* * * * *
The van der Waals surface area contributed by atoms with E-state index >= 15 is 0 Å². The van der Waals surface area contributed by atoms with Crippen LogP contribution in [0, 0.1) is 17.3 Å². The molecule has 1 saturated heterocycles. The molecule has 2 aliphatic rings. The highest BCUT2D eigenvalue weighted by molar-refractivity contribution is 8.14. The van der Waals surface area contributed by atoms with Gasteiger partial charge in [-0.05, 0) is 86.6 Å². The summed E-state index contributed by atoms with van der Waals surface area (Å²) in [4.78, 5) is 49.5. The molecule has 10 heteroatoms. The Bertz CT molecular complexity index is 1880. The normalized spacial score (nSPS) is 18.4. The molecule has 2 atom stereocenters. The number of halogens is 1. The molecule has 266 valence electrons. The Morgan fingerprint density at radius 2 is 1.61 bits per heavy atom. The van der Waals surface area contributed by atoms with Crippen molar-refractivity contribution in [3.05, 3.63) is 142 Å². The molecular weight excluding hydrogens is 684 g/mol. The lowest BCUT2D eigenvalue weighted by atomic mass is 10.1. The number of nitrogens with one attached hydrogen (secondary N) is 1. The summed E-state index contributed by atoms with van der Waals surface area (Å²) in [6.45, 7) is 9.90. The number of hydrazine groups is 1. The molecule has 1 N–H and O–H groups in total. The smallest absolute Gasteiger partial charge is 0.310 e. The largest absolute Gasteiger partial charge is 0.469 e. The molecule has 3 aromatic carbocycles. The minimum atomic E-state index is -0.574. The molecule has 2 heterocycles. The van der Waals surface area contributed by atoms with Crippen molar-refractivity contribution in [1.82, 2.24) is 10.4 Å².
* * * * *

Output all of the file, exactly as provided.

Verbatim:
The van der Waals surface area contributed by atoms with E-state index >= 15 is 0 Å². The van der Waals surface area contributed by atoms with Crippen LogP contribution in [0, 0.1) is 17.3 Å². The molecule has 1 saturated heterocycles. The molecule has 2 aliphatic rings. The highest BCUT2D eigenvalue weighted by molar-refractivity contribution is 8.14. The van der Waals surface area contributed by atoms with Gasteiger partial charge in [-0.05, 0) is 86.6 Å². The summed E-state index contributed by atoms with van der Waals surface area (Å²) in [4.78, 5) is 49.5. The molecule has 10 heteroatoms. The Bertz CT molecular complexity index is 1880. The normalized spacial score (nSPS) is 18.4. The molecule has 2 atom stereocenters. The number of halogens is 1. The molecule has 266 valence electrons. The Morgan fingerprint density at radius 2 is 1.61 bits per heavy atom. The van der Waals surface area contributed by atoms with Crippen molar-refractivity contribution in [3.05, 3.63) is 142 Å². The molecular weight excluding hydrogens is 684 g/mol. The lowest BCUT2D eigenvalue weighted by atomic mass is 10.1. The number of nitrogens with one attached hydrogen (secondary N) is 1. The summed E-state index contributed by atoms with van der Waals surface area (Å²) in [6.45, 7) is 9.90. The number of hydrazine groups is 1. The molecule has 1 N–H and O–H groups in total. The smallest absolute Gasteiger partial charge is 0.310 e. The largest absolute Gasteiger partial charge is 0.469 e. The molecule has 3 aromatic carbocycles. The minimum atomic E-state index is -0.574. The molecule has 2 heterocycles. The van der Waals surface area contributed by atoms with Crippen molar-refractivity contribution in [1.82, 2.24) is 10.4 Å².